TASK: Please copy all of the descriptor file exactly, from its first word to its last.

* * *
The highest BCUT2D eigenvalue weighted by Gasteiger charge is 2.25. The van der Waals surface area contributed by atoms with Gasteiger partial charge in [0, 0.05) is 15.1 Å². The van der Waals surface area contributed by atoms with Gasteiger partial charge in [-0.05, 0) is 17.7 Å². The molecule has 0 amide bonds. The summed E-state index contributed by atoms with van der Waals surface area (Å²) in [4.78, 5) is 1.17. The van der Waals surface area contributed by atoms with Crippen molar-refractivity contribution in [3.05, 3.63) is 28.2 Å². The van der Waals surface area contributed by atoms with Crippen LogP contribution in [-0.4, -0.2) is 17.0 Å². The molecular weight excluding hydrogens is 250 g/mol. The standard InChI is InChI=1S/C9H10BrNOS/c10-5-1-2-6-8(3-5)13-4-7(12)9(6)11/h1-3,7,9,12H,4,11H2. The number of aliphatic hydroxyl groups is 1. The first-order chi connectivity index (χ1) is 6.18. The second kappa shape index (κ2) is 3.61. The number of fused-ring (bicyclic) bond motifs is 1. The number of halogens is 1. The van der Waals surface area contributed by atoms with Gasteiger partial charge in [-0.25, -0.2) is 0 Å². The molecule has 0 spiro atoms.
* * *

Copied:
The highest BCUT2D eigenvalue weighted by Gasteiger charge is 2.25. The van der Waals surface area contributed by atoms with Gasteiger partial charge in [0, 0.05) is 15.1 Å². The van der Waals surface area contributed by atoms with Gasteiger partial charge in [-0.05, 0) is 17.7 Å². The molecule has 0 amide bonds. The summed E-state index contributed by atoms with van der Waals surface area (Å²) in [4.78, 5) is 1.17. The van der Waals surface area contributed by atoms with Crippen molar-refractivity contribution in [3.05, 3.63) is 28.2 Å². The van der Waals surface area contributed by atoms with Crippen LogP contribution in [-0.4, -0.2) is 17.0 Å². The molecular weight excluding hydrogens is 250 g/mol. The standard InChI is InChI=1S/C9H10BrNOS/c10-5-1-2-6-8(3-5)13-4-7(12)9(6)11/h1-3,7,9,12H,4,11H2. The number of aliphatic hydroxyl groups is 1. The first-order chi connectivity index (χ1) is 6.18. The second kappa shape index (κ2) is 3.61. The number of fused-ring (bicyclic) bond motifs is 1. The number of halogens is 1. The van der Waals surface area contributed by atoms with Gasteiger partial charge in [-0.25, -0.2) is 0 Å². The molecule has 0 spiro atoms.